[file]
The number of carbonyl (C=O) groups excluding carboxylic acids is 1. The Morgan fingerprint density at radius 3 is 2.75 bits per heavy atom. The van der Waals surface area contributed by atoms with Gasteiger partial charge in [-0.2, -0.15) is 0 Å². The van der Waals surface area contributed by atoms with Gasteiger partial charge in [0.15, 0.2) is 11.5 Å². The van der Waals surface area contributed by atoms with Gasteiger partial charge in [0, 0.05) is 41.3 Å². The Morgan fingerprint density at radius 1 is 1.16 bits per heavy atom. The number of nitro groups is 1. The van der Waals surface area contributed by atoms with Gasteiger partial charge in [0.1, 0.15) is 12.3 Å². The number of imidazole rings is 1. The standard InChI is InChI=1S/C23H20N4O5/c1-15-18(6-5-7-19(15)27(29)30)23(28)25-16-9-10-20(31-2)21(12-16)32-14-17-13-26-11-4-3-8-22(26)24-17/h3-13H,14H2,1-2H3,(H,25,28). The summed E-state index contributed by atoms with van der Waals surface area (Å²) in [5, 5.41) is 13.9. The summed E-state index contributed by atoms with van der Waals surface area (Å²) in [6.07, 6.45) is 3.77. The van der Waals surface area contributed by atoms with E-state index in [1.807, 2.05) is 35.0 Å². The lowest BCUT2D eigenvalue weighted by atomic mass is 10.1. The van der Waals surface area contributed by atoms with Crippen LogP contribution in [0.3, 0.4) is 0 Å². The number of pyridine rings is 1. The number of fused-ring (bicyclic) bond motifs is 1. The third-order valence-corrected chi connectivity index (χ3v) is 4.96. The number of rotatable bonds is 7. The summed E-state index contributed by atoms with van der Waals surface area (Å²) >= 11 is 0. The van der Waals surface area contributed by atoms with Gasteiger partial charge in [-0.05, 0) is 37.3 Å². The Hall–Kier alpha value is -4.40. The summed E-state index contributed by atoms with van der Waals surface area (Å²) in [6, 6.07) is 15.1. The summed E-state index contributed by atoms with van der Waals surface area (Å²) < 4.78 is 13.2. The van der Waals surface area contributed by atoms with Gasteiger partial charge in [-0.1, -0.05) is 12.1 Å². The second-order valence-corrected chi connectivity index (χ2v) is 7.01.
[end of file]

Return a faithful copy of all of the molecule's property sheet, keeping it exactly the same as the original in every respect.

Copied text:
The number of carbonyl (C=O) groups excluding carboxylic acids is 1. The Morgan fingerprint density at radius 3 is 2.75 bits per heavy atom. The van der Waals surface area contributed by atoms with Gasteiger partial charge in [-0.2, -0.15) is 0 Å². The van der Waals surface area contributed by atoms with Gasteiger partial charge in [0.15, 0.2) is 11.5 Å². The van der Waals surface area contributed by atoms with Gasteiger partial charge in [0, 0.05) is 41.3 Å². The Morgan fingerprint density at radius 1 is 1.16 bits per heavy atom. The number of nitro groups is 1. The van der Waals surface area contributed by atoms with Gasteiger partial charge in [0.1, 0.15) is 12.3 Å². The number of imidazole rings is 1. The standard InChI is InChI=1S/C23H20N4O5/c1-15-18(6-5-7-19(15)27(29)30)23(28)25-16-9-10-20(31-2)21(12-16)32-14-17-13-26-11-4-3-8-22(26)24-17/h3-13H,14H2,1-2H3,(H,25,28). The summed E-state index contributed by atoms with van der Waals surface area (Å²) in [5, 5.41) is 13.9. The summed E-state index contributed by atoms with van der Waals surface area (Å²) in [6.07, 6.45) is 3.77. The van der Waals surface area contributed by atoms with E-state index in [1.807, 2.05) is 35.0 Å². The lowest BCUT2D eigenvalue weighted by atomic mass is 10.1. The van der Waals surface area contributed by atoms with Crippen LogP contribution in [0.3, 0.4) is 0 Å². The number of pyridine rings is 1. The number of fused-ring (bicyclic) bond motifs is 1. The third-order valence-corrected chi connectivity index (χ3v) is 4.96. The number of rotatable bonds is 7. The summed E-state index contributed by atoms with van der Waals surface area (Å²) >= 11 is 0. The van der Waals surface area contributed by atoms with Gasteiger partial charge in [-0.05, 0) is 37.3 Å². The Hall–Kier alpha value is -4.40. The summed E-state index contributed by atoms with van der Waals surface area (Å²) in [6, 6.07) is 15.1. The summed E-state index contributed by atoms with van der Waals surface area (Å²) < 4.78 is 13.2. The van der Waals surface area contributed by atoms with Gasteiger partial charge in [-0.1, -0.05) is 12.1 Å². The second-order valence-corrected chi connectivity index (χ2v) is 7.01.